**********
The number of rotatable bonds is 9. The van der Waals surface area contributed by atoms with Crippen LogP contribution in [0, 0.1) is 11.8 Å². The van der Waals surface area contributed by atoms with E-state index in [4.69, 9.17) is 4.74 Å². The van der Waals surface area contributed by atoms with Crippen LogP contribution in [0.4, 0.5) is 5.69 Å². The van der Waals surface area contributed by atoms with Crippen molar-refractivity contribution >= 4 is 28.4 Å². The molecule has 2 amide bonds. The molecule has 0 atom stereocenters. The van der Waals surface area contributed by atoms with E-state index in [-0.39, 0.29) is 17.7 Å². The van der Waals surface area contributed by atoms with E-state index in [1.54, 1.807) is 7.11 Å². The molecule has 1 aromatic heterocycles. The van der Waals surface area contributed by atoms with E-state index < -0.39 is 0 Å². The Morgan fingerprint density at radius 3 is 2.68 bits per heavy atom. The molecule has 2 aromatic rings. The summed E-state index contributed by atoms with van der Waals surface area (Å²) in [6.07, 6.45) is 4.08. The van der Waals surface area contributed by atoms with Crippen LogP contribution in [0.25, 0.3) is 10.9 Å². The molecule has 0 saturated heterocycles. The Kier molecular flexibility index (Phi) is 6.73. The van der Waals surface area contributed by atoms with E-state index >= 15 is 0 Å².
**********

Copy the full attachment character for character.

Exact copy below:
The number of rotatable bonds is 9. The van der Waals surface area contributed by atoms with Crippen LogP contribution in [0, 0.1) is 11.8 Å². The van der Waals surface area contributed by atoms with E-state index in [4.69, 9.17) is 4.74 Å². The van der Waals surface area contributed by atoms with Crippen LogP contribution in [0.4, 0.5) is 5.69 Å². The van der Waals surface area contributed by atoms with Crippen molar-refractivity contribution >= 4 is 28.4 Å². The molecule has 2 amide bonds. The molecule has 0 atom stereocenters. The van der Waals surface area contributed by atoms with E-state index in [-0.39, 0.29) is 17.7 Å². The van der Waals surface area contributed by atoms with E-state index in [1.54, 1.807) is 7.11 Å². The molecule has 1 aromatic heterocycles. The van der Waals surface area contributed by atoms with E-state index < -0.39 is 0 Å². The Morgan fingerprint density at radius 3 is 2.68 bits per heavy atom. The molecule has 2 aromatic rings. The summed E-state index contributed by atoms with van der Waals surface area (Å²) in [6.07, 6.45) is 4.08. The van der Waals surface area contributed by atoms with Crippen LogP contribution in [0.25, 0.3) is 10.9 Å². The molecule has 0 saturated heterocycles. The Kier molecular flexibility index (Phi) is 6.73. The van der Waals surface area contributed by atoms with E-state index >= 15 is 0 Å².